Wetting Dynamics of 2D Interface Materials and Metal-Organic Frameworks


Student thesis: Doctoral Thesis

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Award date9 Jan 2020


Since the discovery of graphene, nanomaterials have received tremendous research interest due to their extraordinary physical and chemical properties, such as ultrathin thickness, high surface area, excellent electrical and thermal conductivity. Nanomaterials are of scientific significance in versatile applications, including nano-electronic and optoelectronic devices, energy conversion and storage. Most of these applications involve the elegant interplay of these nanomaterials with the ambient conditions such as air and liquid. For those conformal coatings and nano-devices, the water wetting ability exerts strong influences on material properties including uniformity, crystallinity, thermal stability and photoelectric property, thus impacting overall performances ultimately. Therefore, this thesis is to explore the fundamental wettability of the nanomaterial and develop nanomaterial induced structures with tailored properties, which may have potential applications in anti-aging, heat transfer and water harvesting.

Two-dimensional (2D) transition metal dichalcogenide (TMD) is one family of these emerging nanomaterials. The way how TMDs materials such as WS2 and MoS2 interact with dynamical environments dictates many important applications. Previous studies have suggested that these materials are susceptible to the aging effect due to the airborne contaminations. However, it is not clear whether such a hydrophilic-to-hydrophobic wetting transition is general to other materials and different substrates. Thus, in the first part of the thesis, we systematically investigate the evolution of wetting properties of 2D layered InSe film of different layers on different substrates, and reveal a general, but more pronounced hydrophilic-to-hydrophobic wetting transition of 2D materials. We experimentally identify the specific adsorbed species and theoretically reveal the intricate interplay between hydrocarbon contaminations and wettability. The aging effect and mechanism we reveal would shed light on the 2D material induced coatings for a wide range of applications in industry.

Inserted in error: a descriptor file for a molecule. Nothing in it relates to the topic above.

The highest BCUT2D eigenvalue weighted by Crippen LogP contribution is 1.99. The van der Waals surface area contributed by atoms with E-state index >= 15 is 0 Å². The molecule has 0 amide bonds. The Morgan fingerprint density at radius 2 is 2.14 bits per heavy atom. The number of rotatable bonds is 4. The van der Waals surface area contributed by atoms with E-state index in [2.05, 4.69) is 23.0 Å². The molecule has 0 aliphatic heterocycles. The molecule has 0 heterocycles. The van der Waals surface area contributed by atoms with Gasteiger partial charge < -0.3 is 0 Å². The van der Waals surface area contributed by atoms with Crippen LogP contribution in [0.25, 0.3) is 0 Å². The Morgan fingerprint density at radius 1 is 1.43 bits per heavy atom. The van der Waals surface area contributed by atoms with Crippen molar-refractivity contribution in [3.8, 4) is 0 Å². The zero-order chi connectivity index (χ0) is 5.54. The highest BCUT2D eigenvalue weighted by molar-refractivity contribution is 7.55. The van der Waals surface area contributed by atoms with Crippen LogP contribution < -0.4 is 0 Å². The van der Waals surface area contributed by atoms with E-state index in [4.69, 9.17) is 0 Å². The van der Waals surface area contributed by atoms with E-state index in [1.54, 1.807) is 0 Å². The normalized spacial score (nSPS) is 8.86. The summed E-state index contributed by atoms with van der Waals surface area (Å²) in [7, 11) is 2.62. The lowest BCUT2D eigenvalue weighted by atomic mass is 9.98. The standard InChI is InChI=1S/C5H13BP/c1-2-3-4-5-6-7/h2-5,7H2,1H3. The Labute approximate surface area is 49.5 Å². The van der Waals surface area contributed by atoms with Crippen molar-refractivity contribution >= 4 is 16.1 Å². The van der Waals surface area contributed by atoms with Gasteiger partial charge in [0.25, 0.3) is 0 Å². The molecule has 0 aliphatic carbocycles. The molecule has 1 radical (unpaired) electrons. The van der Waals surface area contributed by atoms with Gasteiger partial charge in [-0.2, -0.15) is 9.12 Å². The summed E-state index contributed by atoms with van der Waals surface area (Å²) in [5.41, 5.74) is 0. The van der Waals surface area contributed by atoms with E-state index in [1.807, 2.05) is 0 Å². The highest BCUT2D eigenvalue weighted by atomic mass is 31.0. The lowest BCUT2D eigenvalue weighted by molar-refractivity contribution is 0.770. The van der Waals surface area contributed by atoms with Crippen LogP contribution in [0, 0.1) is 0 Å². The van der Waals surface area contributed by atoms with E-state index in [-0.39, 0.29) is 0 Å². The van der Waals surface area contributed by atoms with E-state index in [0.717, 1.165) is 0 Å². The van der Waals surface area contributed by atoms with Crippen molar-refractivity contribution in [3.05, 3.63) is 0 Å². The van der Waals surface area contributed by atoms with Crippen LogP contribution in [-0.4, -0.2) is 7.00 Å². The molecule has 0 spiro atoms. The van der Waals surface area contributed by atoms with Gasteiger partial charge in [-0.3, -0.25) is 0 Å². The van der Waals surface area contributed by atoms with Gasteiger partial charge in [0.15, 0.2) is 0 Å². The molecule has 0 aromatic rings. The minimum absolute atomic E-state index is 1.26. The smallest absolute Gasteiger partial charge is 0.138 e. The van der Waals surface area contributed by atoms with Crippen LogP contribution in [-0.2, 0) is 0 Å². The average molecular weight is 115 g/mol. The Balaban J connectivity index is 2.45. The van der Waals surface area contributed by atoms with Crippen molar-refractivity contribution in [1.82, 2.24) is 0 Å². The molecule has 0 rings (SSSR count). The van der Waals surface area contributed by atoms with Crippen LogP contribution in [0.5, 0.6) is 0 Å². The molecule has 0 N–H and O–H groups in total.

Another material, which possesses stable physio-chemical property and high water adsorption capacity, namely porous metal–organic frameworks (MOF) has been recently proven to be effective in capture, storage and separation of gas, heterogeneous catalysis and water harvesting. Despite extensive progress of MOF structures in the relatively normal conditions, our ability to give full scopes of MOF at extreme conditions, especially at the temperature below dew point remains limited. In this regard, we design a novel hierarchical multiscale structure with an uppermost MOF coating that yield a global hydrophobicity as well as partial hydrophilic nucleation sites. By harnessing the heterogeneous wettability, high water adsorption of porous MOF and hierarchical roughness feature in the multiscale structure, the droplet nucleation density, growth rate and overall heat transfer efficiency in the condensation system are effectively enhanced. The synergetic coupling of MOF and multiscale structures can find potential applications in surface engineering, adsorption-based heat pumps, water dehumidification and so on.

In addition to further advancing the MOF with high water adsorption into practical use, we develop a novel approach to encapsulate the MOF crystals into a matrix. The macroscopic structure is a composite involving an alginate induced spherical bead incorporated with a mixture of calcium chloride and MOF-MIL101(Cr). With an approximate diameter of 2 mm, the matrix is capable to generate 0.5 kg kg-1 water adsorption from air at 9.5 mbar water vapor pressure and 25 °C. More intriguingly, the matrix can not only inhibit high water uptake stability in adsorption/desorption cycles without additional input of energy, but also outperform other conventional adsorbents in terms of mechanical and chemical stability. Leveraging all the poses, we believe that our new MOF-derived matrix will open up new and exciting vistas in water harvesting, energy conversion and refrigeration field.

    Research areas

  • 2D Interface, Metal-Organic Frameworks, Wetting, wetting aging effect, water harvesting